Vann Molyvann, Architect Who Shaped Cambodia’s Capital, Dies at 90

Mr. Vann Molyvann lived in exile during the bloodiest decades of modern Cambodian history, and when he returned to his homeland in 1991, he found that his carefully planned city had been largely dismantled by unbridled capitalism, corruption and urban sprawl.

The architectural historian Helen Grant Ross wrote of Mr. Vann Molyvann, “His life seemed to be entwined with the destiny of his country.”

He was born on Nov. 23, 1926, when Cambodia was still a French colony, and grew up near the Gulf of Thailand, in the southwest. In the 1940s he won a scholarship to the Ecole des Beaux-Arts in Paris, where he studied the principles of modernism from disciples of Le Corbusier.


The Independence Monument in Phnom Penh, Cambodia, designed by Mr. Molyvann.

David Hagerman for The New York Times

In 1956, Mr. Vann Molyvann was called home to put those principles into practice. The moment was historically unique. Newly independent, Cambodia was unburdened by war and colonial overlords for the first time in centuries, and the cosmopolitan but imperious King Norodom Sihanouk was free to shape the country according to his own wishes. He appointed Mr. Vann Molyvann his chief state architect.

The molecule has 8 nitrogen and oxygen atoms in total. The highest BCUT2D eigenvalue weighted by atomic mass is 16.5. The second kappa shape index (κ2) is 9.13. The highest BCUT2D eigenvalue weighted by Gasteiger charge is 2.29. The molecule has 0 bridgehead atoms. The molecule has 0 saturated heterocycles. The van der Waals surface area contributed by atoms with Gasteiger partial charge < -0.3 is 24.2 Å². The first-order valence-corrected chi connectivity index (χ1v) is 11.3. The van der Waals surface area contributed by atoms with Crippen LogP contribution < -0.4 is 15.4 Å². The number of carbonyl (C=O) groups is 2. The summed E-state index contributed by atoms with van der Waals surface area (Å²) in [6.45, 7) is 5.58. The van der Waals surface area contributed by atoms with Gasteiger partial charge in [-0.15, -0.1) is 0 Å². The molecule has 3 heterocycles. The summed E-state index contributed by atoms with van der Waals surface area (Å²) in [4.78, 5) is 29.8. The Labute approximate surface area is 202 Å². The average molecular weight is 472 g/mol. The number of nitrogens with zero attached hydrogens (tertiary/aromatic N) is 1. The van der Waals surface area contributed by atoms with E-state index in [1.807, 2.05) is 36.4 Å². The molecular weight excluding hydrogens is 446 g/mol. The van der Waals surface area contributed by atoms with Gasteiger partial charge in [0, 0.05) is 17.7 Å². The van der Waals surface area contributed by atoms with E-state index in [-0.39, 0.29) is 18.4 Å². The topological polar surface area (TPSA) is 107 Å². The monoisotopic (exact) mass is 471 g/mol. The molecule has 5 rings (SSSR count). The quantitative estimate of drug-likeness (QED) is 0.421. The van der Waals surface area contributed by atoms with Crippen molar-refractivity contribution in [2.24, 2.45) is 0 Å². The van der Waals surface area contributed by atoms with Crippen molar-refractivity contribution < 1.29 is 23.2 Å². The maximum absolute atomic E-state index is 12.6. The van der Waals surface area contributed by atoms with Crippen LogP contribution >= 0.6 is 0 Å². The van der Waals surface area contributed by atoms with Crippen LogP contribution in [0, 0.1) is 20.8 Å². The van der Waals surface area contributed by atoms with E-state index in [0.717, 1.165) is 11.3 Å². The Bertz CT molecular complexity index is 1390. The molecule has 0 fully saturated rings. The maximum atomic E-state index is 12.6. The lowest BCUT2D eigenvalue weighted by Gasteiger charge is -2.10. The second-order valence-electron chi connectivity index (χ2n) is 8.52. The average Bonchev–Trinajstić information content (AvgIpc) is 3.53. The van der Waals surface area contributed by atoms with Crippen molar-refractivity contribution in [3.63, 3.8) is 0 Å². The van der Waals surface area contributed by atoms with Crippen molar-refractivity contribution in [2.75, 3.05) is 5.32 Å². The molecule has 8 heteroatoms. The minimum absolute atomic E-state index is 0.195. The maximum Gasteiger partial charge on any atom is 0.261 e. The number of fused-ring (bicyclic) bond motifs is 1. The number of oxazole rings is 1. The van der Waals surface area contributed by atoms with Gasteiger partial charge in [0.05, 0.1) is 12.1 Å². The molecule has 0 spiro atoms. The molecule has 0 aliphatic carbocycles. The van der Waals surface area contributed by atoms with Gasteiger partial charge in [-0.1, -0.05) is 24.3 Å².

Mr. Vann Molyvann went on to design more than 100 buildings, including monuments, breweries, royal villas and public housing projects. He oversaw the modernization of Phnom Penh, as the city grew from a dusty colonial outpost to a showcase capital.

But what should have been his most fruitful years as an architect were blighted by his country’s tumultuous history. King Sihanouk, his patron, had stepped down by 1970, and Mr. Vann Molyvann took refuge in Switzerland. He remained there for the next two decades, watching powerlessly as the Khmer Rouge stormed Phnom Penh and ransacked its buildings.

After a peace agreement was signed in 1991, Mr. Vann Molyvann returned home and became an advocate for responsible urban planning and preservation, finding himself at odds with the rampant corruption and kleptocracy that characterized Cambodia in the ′90s.

He served as culture minister from 1991 to 1995 and later became the head of the Apsara Authority, which administers the Angkor temples. He was ousted from the organization in 2001 after a disagreement over who should benefit from the admission proceeds.

Besides his daughter Delphine, his…

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